Cesare Maestri

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Cesare Maestri

Cesare Maestri (born 2 October 1929) is an Italian mountaineer and writer.

He was born in Trento in the Italian province of Trentino. He began climbing in the Dolomites, where he repeated many famous routes, often climbing them solo and free,[1] and put up many new routes of the hardest difficulty, for which he was nicknamed the "Spider of the Dolomites". He became an Alpine Guide in 1952. His notable solos include the Solleder route on the Civetta, the Solda-Conforto Route on the Marmolada, and the southwest ridge of the Matterhorn in winter.

In 1959, Maestri, together with Cesarino Fava and Austrian guide Toni Egger, travelled to Patagonia to attempt the north-east ridge of the unclimbed Cerro Torre. The three climbed up a steep corner below the Col of Conquest (between Cerro Torre and Torre Egger), then Fava turned back and Maestri and Egger headed for the summit. Six days later Fava found Maestri lying face down and almost buried in the snow. They returned to base camp and claimed that Maestri and Egger had reached the summit but Egger had been swept to his death by an avalanche as they were descending.

Over time, many climbers have started doubting Maestri's 1959 account, as it became evident how difficult, even by today's standards, the alleged route is. Among the doubters are many well-known alpinists like, Carlo Mauri, who had failed to climb the mountain in 1958, Reinhold Messner,[2] and Ermanno Salvaterra,[3] who used to defend Maestri until having attempted the route himself. The criticism was also taken up by British climber and writer Ken Wilson, editor of Mountain magazine. Apart from the sheer hardness of the climb, the critics point out that Maestri's description of his route is detailed and accurate up to the high point where Cesarino Fava turned back, but vague and impossible to trace on the mountain thereafter; and that bolts, pitons, fixed ropes and other equipment abandoned by the 1959 expedition is plentiful up to the col, but absent thereafter.[4] Nevertheless, Maestri has consistently maintained his version of events,[5] as did Fava, who died in April 2008.[6]

In 1970, Maestri returned to Cerro Torre and climbed a new route on the south-east side of the mountain. Over two seasons Maestri used a petrol-driven compressor, weighing approximately 300 pounds, and thousands of feet of fixed ropes to drill bolts into the rock, some 400 in all. The resulting route became known as the "Compressor Route." The route's namesake can still be found hanging on the face of Cerro Torre 100 meters below the summit. On this second endeavour, Maestri stopped short of the summit's "ice mushroom", almost always covering the highest point.[7]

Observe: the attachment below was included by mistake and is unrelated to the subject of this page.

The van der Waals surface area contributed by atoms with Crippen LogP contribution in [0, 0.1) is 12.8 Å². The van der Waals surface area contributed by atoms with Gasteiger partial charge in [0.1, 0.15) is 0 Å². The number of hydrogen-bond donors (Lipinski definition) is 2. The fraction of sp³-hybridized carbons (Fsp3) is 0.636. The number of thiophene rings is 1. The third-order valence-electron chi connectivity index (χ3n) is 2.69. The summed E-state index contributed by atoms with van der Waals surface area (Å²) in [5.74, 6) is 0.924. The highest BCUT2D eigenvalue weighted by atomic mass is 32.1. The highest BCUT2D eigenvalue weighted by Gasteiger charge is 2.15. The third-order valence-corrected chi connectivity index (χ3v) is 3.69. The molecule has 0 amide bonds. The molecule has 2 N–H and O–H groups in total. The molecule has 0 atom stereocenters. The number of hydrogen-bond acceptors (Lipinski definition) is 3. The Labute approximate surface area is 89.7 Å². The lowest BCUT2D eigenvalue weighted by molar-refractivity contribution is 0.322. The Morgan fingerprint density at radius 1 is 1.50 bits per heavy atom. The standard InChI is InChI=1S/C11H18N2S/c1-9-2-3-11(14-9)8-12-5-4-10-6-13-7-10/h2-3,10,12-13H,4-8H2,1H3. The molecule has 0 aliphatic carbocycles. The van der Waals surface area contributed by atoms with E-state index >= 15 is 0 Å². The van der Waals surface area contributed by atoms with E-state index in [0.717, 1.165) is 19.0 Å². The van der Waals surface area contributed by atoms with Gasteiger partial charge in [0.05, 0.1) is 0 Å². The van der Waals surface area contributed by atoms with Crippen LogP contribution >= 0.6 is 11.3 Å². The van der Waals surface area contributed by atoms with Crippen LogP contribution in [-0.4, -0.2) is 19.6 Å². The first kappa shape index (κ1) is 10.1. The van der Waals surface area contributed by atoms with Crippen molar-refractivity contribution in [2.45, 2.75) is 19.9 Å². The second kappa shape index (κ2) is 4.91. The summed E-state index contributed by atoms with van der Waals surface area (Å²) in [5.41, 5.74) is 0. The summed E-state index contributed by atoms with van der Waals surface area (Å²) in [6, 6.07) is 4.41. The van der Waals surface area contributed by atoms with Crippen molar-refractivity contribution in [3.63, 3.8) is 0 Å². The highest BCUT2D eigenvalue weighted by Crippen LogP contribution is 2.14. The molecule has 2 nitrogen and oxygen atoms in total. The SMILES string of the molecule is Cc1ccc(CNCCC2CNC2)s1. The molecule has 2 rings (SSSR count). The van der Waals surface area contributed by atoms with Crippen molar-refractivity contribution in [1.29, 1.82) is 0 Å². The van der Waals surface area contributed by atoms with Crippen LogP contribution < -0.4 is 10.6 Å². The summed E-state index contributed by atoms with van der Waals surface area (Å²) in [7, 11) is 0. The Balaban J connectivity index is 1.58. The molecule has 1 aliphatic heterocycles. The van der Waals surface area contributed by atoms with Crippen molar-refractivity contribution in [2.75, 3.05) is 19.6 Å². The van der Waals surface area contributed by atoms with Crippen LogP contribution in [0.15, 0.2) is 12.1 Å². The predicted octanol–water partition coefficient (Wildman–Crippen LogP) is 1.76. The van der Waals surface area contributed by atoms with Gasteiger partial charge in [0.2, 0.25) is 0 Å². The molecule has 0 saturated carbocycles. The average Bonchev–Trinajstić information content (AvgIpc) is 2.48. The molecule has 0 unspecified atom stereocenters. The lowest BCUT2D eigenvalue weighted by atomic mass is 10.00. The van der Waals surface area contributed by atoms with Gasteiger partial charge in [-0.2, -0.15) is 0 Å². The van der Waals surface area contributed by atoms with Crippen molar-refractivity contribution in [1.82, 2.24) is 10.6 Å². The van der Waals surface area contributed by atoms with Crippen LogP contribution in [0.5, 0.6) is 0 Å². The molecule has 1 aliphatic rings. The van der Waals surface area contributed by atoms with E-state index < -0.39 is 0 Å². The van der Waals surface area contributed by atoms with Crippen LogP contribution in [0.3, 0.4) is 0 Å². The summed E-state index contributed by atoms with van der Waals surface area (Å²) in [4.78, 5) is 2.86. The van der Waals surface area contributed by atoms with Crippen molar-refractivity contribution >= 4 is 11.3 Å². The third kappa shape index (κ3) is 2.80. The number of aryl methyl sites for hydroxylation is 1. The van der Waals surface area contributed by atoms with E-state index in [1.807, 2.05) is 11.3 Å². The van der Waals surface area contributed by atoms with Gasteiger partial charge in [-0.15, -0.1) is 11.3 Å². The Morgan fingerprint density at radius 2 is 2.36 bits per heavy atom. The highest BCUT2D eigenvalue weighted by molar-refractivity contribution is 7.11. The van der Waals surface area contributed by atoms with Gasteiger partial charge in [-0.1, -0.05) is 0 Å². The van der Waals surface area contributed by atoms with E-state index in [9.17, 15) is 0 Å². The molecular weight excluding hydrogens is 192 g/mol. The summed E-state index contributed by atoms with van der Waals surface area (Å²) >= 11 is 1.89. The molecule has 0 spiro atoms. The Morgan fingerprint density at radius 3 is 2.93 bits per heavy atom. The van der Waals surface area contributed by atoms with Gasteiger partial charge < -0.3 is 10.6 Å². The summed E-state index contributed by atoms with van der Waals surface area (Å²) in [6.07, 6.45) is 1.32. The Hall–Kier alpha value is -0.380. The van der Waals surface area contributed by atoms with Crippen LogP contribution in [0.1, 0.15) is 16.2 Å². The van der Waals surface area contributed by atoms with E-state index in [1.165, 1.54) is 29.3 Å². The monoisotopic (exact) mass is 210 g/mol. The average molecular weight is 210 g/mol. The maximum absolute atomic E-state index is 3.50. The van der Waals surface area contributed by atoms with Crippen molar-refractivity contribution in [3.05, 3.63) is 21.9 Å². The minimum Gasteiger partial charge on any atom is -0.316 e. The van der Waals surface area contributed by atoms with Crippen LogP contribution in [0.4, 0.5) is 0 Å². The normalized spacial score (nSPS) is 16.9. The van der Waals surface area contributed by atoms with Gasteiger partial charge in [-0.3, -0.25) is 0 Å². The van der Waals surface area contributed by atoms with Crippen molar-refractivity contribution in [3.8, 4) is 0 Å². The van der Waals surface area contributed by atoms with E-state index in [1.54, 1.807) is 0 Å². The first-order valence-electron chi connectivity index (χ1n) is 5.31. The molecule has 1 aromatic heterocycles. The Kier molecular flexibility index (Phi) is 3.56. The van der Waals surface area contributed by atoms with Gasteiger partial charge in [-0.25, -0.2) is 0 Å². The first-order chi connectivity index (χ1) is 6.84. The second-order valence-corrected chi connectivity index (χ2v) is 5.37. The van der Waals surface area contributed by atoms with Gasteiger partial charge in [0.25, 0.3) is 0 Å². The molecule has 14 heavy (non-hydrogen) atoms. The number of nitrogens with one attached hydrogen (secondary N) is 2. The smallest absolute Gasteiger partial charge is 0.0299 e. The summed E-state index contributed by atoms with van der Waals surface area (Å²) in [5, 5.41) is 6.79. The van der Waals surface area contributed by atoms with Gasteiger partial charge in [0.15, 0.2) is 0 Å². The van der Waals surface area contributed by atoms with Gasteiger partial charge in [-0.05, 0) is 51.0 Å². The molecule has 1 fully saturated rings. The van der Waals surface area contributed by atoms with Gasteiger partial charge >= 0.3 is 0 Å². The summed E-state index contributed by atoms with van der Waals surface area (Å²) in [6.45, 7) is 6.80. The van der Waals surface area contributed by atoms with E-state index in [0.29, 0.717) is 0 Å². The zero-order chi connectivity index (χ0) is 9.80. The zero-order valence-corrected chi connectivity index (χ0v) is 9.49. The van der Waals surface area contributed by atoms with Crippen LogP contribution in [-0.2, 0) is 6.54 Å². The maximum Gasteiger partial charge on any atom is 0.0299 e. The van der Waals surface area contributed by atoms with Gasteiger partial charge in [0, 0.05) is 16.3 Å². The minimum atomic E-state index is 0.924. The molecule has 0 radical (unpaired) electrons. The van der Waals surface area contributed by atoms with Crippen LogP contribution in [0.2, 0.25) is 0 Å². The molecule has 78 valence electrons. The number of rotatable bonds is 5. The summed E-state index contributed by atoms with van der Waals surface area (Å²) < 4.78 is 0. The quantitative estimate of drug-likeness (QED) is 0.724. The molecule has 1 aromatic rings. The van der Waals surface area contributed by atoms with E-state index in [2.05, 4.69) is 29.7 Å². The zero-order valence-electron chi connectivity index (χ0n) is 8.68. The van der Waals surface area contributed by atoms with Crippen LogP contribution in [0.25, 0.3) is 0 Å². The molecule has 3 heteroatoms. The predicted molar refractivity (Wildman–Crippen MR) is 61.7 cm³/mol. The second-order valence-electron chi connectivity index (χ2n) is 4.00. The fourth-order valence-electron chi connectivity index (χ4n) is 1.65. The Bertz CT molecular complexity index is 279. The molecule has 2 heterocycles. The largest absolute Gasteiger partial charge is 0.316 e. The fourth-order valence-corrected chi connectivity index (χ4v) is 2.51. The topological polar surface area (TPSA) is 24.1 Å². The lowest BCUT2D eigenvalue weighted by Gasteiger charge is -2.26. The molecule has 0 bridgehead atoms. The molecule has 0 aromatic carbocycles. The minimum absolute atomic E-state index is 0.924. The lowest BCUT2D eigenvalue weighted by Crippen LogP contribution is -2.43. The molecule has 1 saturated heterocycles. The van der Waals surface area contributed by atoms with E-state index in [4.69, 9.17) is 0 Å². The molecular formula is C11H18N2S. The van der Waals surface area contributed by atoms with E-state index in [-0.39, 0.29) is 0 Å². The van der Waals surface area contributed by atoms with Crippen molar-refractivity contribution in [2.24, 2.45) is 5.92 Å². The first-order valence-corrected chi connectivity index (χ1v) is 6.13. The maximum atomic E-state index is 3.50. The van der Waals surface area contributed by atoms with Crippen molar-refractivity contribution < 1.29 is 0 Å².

The "Compressor Route" was immediately controversial. Hand bolting of short, un-protectable sections of rock has long been an accepted practice in mountaineering. However, the use of a compressor, the excessive number of bolts, and their placement near naturally protectable features was considered to be far from reasonable. Mountain magazine ran a story titled “Cerro Torre: A Mountain Desecrated,” and the bolting of Cerro Torre prompted Reinhold Messner to write the essay "The Murder of the Impossible" [8]

On January 16, 2012 the climbers Hayden Kennedy and Jason Kruk made the first "fair-means" ascent of the south-east ridge of Cerro Torre. On their descent Kennedy and Kruk chopped about 120 bolts from the "Compressor Route," effectively removing it from the mountain. Days later, on January 21, 2012 the climber David Lama made the first free ascent (climbing) of the south-east ridge.

Werner Herzog made the film Scream of Stone in 1991 a dramatised version of the various ascents of Cerro Torre made by Cesare Maestri.

References[edit]

  1. ^ Alpinist Magazine on Cesare Maestri
  2. ^ Messner, Reinhold (2009). Torre: Schrei aus Stein. Malik. 
  3. ^ Salvaterra, Ermanno. "The Ark of the Winds". Alpinist Magazine. 
  4. ^ Rolando Garibotti. "A mountain unveiled: a revealing analysis of Cerro Torre’s tallest tale". American Alpine Club. 
  5. ^ Buffet, Charlie. "Cesare Maestri: The Legend Roars ". National Geographic. 
  6. ^ Stefanello, Vinicio. "Ciao, Cesarino Fava". PlanetMountain.com. 
  7. ^ Cordes, Kelly. "Cerro Torre: Deviations from Reason". thecleanestline.com/. 
  8. ^ Lambert, Eric. "Near Boltless Ascent of Compressor Route". Alpinist. 

Further reading[edit]

  • Kearney, Alan (1993). Mountaineering in Patagonia. Seattle USA: Cloudcap.